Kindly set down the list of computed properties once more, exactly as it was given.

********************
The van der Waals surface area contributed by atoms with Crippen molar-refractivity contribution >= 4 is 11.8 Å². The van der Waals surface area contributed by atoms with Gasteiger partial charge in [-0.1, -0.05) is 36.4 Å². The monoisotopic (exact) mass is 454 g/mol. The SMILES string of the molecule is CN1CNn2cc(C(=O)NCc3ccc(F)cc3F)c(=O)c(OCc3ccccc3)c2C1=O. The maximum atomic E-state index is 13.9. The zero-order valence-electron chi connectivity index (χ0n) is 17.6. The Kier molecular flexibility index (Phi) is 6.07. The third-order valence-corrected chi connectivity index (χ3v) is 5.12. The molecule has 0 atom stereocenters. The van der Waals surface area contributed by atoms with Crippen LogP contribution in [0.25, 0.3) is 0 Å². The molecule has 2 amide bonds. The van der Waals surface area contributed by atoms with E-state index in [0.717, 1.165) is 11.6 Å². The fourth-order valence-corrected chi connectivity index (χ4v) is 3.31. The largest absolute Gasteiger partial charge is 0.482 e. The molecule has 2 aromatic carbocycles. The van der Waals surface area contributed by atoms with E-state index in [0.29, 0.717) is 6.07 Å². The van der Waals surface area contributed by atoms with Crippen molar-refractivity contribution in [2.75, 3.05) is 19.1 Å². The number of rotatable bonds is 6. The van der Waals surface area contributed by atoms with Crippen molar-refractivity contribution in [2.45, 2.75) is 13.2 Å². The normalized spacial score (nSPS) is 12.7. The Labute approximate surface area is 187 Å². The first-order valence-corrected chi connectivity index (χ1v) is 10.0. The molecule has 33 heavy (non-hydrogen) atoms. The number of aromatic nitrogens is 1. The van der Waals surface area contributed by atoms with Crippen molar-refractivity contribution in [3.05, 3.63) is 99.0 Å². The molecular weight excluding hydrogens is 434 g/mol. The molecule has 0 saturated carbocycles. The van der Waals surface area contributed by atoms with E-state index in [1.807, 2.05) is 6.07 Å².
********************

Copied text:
The van der Waals surface area contributed by atoms with Crippen molar-refractivity contribution >= 4 is 11.8 Å². The van der Waals surface area contributed by atoms with Gasteiger partial charge in [-0.1, -0.05) is 36.4 Å². The monoisotopic (exact) mass is 454 g/mol. The SMILES string of the molecule is CN1CNn2cc(C(=O)NCc3ccc(F)cc3F)c(=O)c(OCc3ccccc3)c2C1=O. The maximum atomic E-state index is 13.9. The zero-order valence-electron chi connectivity index (χ0n) is 17.6. The Kier molecular flexibility index (Phi) is 6.07. The third-order valence-corrected chi connectivity index (χ3v) is 5.12. The molecule has 0 atom stereocenters. The van der Waals surface area contributed by atoms with Crippen LogP contribution in [0.25, 0.3) is 0 Å². The molecule has 2 amide bonds. The van der Waals surface area contributed by atoms with E-state index in [0.717, 1.165) is 11.6 Å². The fourth-order valence-corrected chi connectivity index (χ4v) is 3.31. The largest absolute Gasteiger partial charge is 0.482 e. The molecule has 2 aromatic carbocycles. The van der Waals surface area contributed by atoms with E-state index in [0.29, 0.717) is 6.07 Å². The van der Waals surface area contributed by atoms with Crippen molar-refractivity contribution in [2.75, 3.05) is 19.1 Å². The number of rotatable bonds is 6. The van der Waals surface area contributed by atoms with Crippen molar-refractivity contribution in [2.45, 2.75) is 13.2 Å². The normalized spacial score (nSPS) is 12.7. The Labute approximate surface area is 187 Å². The first-order valence-corrected chi connectivity index (χ1v) is 10.0. The molecule has 33 heavy (non-hydrogen) atoms. The number of aromatic nitrogens is 1. The van der Waals surface area contributed by atoms with Crippen molar-refractivity contribution in [3.05, 3.63) is 99.0 Å². The molecular weight excluding hydrogens is 434 g/mol. The molecule has 0 saturated carbocycles. The van der Waals surface area contributed by atoms with E-state index in [1.807, 2.05) is 6.07 Å².